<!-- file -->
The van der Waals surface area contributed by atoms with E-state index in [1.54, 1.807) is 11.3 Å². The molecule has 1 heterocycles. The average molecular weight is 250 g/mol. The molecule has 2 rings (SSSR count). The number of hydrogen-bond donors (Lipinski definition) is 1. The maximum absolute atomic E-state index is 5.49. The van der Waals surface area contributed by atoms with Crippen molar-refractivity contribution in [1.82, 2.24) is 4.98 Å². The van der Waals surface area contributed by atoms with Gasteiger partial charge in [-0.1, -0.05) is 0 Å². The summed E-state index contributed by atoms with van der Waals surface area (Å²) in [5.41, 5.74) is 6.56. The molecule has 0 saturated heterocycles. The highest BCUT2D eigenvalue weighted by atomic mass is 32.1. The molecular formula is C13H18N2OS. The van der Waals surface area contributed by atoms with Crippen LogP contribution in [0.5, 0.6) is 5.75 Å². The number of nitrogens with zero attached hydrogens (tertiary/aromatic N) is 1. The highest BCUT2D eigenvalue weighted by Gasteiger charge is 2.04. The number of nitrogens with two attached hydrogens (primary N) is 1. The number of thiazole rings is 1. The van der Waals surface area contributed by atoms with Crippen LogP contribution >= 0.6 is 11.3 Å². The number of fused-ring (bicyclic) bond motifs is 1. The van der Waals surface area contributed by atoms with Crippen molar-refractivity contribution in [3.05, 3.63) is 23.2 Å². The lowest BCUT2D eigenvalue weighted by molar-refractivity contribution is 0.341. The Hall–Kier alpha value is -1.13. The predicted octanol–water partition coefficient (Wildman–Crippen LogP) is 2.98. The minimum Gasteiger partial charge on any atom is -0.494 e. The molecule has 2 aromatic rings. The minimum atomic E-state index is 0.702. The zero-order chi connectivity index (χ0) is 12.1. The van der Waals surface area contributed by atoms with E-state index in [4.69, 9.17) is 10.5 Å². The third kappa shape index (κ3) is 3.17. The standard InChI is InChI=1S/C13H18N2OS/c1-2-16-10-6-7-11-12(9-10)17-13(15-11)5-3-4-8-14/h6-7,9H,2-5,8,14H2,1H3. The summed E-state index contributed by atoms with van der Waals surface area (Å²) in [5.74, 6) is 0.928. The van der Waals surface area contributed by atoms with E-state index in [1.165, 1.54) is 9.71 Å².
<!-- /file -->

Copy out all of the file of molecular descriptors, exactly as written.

The van der Waals surface area contributed by atoms with E-state index in [1.54, 1.807) is 11.3 Å². The molecule has 1 heterocycles. The average molecular weight is 250 g/mol. The molecule has 2 rings (SSSR count). The number of hydrogen-bond donors (Lipinski definition) is 1. The maximum absolute atomic E-state index is 5.49. The van der Waals surface area contributed by atoms with Crippen molar-refractivity contribution in [1.82, 2.24) is 4.98 Å². The van der Waals surface area contributed by atoms with Gasteiger partial charge in [-0.1, -0.05) is 0 Å². The summed E-state index contributed by atoms with van der Waals surface area (Å²) in [5.41, 5.74) is 6.56. The molecule has 0 saturated heterocycles. The highest BCUT2D eigenvalue weighted by atomic mass is 32.1. The molecular formula is C13H18N2OS. The van der Waals surface area contributed by atoms with Crippen LogP contribution in [0.5, 0.6) is 5.75 Å². The number of nitrogens with zero attached hydrogens (tertiary/aromatic N) is 1. The highest BCUT2D eigenvalue weighted by Gasteiger charge is 2.04. The number of nitrogens with two attached hydrogens (primary N) is 1. The number of thiazole rings is 1. The van der Waals surface area contributed by atoms with Crippen LogP contribution >= 0.6 is 11.3 Å². The number of fused-ring (bicyclic) bond motifs is 1. The van der Waals surface area contributed by atoms with Crippen molar-refractivity contribution in [3.05, 3.63) is 23.2 Å². The lowest BCUT2D eigenvalue weighted by molar-refractivity contribution is 0.341. The Hall–Kier alpha value is -1.13. The predicted octanol–water partition coefficient (Wildman–Crippen LogP) is 2.98. The minimum Gasteiger partial charge on any atom is -0.494 e. The molecule has 2 aromatic rings. The minimum atomic E-state index is 0.702. The zero-order chi connectivity index (χ0) is 12.1. The van der Waals surface area contributed by atoms with E-state index in [4.69, 9.17) is 10.5 Å². The third kappa shape index (κ3) is 3.17. The standard InChI is InChI=1S/C13H18N2OS/c1-2-16-10-6-7-11-12(9-10)17-13(15-11)5-3-4-8-14/h6-7,9H,2-5,8,14H2,1H3. The summed E-state index contributed by atoms with van der Waals surface area (Å²) in [5.74, 6) is 0.928. The van der Waals surface area contributed by atoms with E-state index in [1.165, 1.54) is 9.71 Å².